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Economic Reform and Ethnic Cooperation in Post-Soviet Latvia and Ukraine

Stephen Bloom, Postdoctoral Faculty Fellow, Department of Political Science, University of California-Los Angeles and EES Research Scholar

Date & Time

Sep. 15, 2004
12:00pm – 1:00pm

Economic Reform and Ethnic Cooperation in Post-Soviet Latvia and Ukraine

Economic Reform and Ethnic Cooperation in Post-Soviet Latvia and Ukraine
September 15, 2004
Staff-prepared summary of the EES informal discussion with Stephen Bloom, Postdoctoral Faculty Fellow, University of California-Los Angeles and East European Studies Research Scholar

For years, various analysts have made a link between bad economic conditions and ethnic conflict in an effort to explain why different ethnic groups peacefully coexist in some countries at certain times while in other contexts, inter-ethnic violence ensues. Stephen Bloom's research on ethnic groups in Latvia and Ukraine debunks this conventional wisdom. By analyzing the issues raised in public demonstrations in both countries, he found that ethnic mobilization in the Former Soviet Union (FSU) has decreased at the same time that the majority of the population's living standards have slumped. Instead of ethnic conflict, economic decline led to inter-ethnic cooperation in mobilizing support to counter the state's austerity measures.

Bloom's research also reacts to the speculation in the early 1990s that the USSR would not dissolve peacefully. These fears were sparked by the fact that the 25 million-strong Russian diaspora (which enjoyed privileged positions in the Soviet satellite states) would not cede power peacefully and strong nationalist sentiments would lead to retaliation against Russians for imposing 50 years of communist imperialist rule. Despite these real fears, violent ethnic conflict never materialized in the Baltic States or Ukraine, as it did in the Balkans.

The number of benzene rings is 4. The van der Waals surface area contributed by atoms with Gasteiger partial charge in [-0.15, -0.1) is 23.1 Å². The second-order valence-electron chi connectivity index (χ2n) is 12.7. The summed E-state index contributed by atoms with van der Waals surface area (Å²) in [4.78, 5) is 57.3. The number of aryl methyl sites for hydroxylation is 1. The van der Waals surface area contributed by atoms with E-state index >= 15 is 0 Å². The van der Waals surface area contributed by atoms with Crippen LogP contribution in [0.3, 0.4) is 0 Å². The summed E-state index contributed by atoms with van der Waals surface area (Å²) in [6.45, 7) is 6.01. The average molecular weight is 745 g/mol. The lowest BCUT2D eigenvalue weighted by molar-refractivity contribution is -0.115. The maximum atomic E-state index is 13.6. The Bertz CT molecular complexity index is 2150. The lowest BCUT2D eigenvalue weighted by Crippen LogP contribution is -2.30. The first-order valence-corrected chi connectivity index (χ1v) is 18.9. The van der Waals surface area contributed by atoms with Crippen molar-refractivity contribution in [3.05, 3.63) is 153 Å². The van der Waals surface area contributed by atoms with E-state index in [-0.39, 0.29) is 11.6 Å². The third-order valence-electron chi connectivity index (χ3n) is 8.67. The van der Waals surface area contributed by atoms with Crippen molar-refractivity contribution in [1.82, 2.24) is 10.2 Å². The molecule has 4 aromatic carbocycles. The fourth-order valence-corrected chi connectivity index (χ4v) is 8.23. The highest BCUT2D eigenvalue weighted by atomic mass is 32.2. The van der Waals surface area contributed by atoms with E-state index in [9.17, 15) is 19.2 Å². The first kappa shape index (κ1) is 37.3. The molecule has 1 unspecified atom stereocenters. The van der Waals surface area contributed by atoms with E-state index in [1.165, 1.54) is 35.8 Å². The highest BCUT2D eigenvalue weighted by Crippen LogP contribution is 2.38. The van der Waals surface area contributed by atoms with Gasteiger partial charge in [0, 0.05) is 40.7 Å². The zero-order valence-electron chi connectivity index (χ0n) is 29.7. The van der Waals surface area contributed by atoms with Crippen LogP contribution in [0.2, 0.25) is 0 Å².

Economic reform facilitated ethnic cooperation in the FSU, Bloom argues, because the pain and costs of reform measures were equally felt across ethnic lines. The Soviet system offered public goods to certain groups—such as veterans, miners, Russians or disabled people—and the state could do this because it alone controlled the means of production and could easily determine who would receive scarce goods and who would not. By contrast, capitalism imposed costs uniformly (such as increased rent and utility costs). Moreover, as public goods were taken away or became completely undesirable, people came to rely on themselves rather than the state for survival, and access to goods was determined by wealth, not by other factors such as ethnicity. Thus, costs and benefits of economic reforms are seen as spread across groups, which, under certain conditions, can lead to cooperation rather than conflict.

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